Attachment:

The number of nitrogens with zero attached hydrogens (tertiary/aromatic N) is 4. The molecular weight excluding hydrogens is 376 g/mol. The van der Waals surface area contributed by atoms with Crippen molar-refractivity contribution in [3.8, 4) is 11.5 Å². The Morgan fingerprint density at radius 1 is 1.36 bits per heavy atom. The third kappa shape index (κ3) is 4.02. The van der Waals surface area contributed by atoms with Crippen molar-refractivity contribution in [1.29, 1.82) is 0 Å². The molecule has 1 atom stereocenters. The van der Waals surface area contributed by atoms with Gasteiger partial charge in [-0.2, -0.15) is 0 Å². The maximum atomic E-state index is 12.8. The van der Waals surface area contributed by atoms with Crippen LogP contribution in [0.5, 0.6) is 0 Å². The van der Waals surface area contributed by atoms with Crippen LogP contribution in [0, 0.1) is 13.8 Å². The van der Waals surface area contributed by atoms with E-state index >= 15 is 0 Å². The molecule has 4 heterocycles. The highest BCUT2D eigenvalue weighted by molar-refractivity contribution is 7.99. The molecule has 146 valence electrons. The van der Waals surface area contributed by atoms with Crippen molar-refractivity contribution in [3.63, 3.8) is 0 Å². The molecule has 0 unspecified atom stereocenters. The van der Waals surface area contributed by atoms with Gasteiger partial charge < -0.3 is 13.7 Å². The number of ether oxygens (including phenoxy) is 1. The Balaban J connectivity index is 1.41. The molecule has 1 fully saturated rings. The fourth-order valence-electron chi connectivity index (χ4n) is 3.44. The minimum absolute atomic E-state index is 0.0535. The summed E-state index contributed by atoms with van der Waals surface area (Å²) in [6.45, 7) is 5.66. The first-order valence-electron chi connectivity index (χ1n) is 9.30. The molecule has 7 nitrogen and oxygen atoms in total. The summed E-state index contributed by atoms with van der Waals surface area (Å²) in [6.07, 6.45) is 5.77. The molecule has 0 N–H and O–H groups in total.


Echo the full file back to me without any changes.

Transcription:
The number of nitrogens with zero attached hydrogens (tertiary/aromatic N) is 4. The molecular weight excluding hydrogens is 376 g/mol. The van der Waals surface area contributed by atoms with Crippen molar-refractivity contribution in [3.8, 4) is 11.5 Å². The Morgan fingerprint density at radius 1 is 1.36 bits per heavy atom. The third kappa shape index (κ3) is 4.02. The van der Waals surface area contributed by atoms with Crippen molar-refractivity contribution in [1.29, 1.82) is 0 Å². The molecule has 1 atom stereocenters. The van der Waals surface area contributed by atoms with Gasteiger partial charge in [-0.2, -0.15) is 0 Å². The maximum atomic E-state index is 12.8. The van der Waals surface area contributed by atoms with Crippen LogP contribution in [0.5, 0.6) is 0 Å². The van der Waals surface area contributed by atoms with Crippen LogP contribution in [0, 0.1) is 13.8 Å². The van der Waals surface area contributed by atoms with E-state index >= 15 is 0 Å². The molecule has 4 heterocycles. The highest BCUT2D eigenvalue weighted by molar-refractivity contribution is 7.99. The molecule has 146 valence electrons. The van der Waals surface area contributed by atoms with Crippen molar-refractivity contribution in [3.63, 3.8) is 0 Å². The molecule has 0 unspecified atom stereocenters. The van der Waals surface area contributed by atoms with Gasteiger partial charge < -0.3 is 13.7 Å². The number of ether oxygens (including phenoxy) is 1. The Balaban J connectivity index is 1.41. The molecule has 1 fully saturated rings. The fourth-order valence-electron chi connectivity index (χ4n) is 3.44. The minimum absolute atomic E-state index is 0.0535. The summed E-state index contributed by atoms with van der Waals surface area (Å²) in [6.45, 7) is 5.66. The first-order valence-electron chi connectivity index (χ1n) is 9.30. The molecule has 7 nitrogen and oxygen atoms in total. The summed E-state index contributed by atoms with van der Waals surface area (Å²) in [6.07, 6.45) is 5.77. The molecule has 0 N–H and O–H groups in total.